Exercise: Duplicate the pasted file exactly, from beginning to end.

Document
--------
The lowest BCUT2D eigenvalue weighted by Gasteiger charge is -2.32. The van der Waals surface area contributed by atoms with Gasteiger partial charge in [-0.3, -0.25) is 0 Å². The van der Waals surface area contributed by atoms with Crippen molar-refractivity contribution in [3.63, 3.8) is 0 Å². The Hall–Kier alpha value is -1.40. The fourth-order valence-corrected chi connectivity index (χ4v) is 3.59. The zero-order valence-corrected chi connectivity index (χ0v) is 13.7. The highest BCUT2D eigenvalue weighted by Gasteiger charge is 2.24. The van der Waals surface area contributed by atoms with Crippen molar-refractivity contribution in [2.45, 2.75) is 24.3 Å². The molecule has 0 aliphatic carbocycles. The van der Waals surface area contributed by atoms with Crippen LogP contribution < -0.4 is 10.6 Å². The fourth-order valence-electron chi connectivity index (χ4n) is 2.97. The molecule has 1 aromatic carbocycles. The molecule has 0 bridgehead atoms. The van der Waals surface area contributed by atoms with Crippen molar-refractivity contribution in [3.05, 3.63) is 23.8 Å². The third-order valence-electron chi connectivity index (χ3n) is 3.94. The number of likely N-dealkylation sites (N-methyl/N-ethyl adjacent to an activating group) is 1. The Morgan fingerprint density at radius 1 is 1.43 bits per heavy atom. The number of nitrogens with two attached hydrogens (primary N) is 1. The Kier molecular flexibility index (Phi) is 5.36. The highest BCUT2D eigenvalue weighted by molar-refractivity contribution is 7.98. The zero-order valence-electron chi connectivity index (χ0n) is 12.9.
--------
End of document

The lowest BCUT2D eigenvalue weighted by Gasteiger charge is -2.32. The van der Waals surface area contributed by atoms with Gasteiger partial charge in [-0.3, -0.25) is 0 Å². The van der Waals surface area contributed by atoms with Crippen molar-refractivity contribution in [3.63, 3.8) is 0 Å². The Hall–Kier alpha value is -1.40. The fourth-order valence-corrected chi connectivity index (χ4v) is 3.59. The zero-order valence-corrected chi connectivity index (χ0v) is 13.7. The highest BCUT2D eigenvalue weighted by Gasteiger charge is 2.24. The van der Waals surface area contributed by atoms with Crippen molar-refractivity contribution in [2.45, 2.75) is 24.3 Å². The molecule has 0 aliphatic carbocycles. The van der Waals surface area contributed by atoms with Crippen LogP contribution < -0.4 is 10.6 Å². The fourth-order valence-electron chi connectivity index (χ4n) is 2.97. The molecule has 1 aromatic carbocycles. The molecule has 0 bridgehead atoms. The van der Waals surface area contributed by atoms with Crippen molar-refractivity contribution in [3.05, 3.63) is 23.8 Å². The third-order valence-electron chi connectivity index (χ3n) is 3.94. The number of likely N-dealkylation sites (N-methyl/N-ethyl adjacent to an activating group) is 1. The Morgan fingerprint density at radius 1 is 1.43 bits per heavy atom. The number of nitrogens with two attached hydrogens (primary N) is 1. The Kier molecular flexibility index (Phi) is 5.36. The highest BCUT2D eigenvalue weighted by molar-refractivity contribution is 7.98. The zero-order valence-electron chi connectivity index (χ0n) is 12.9.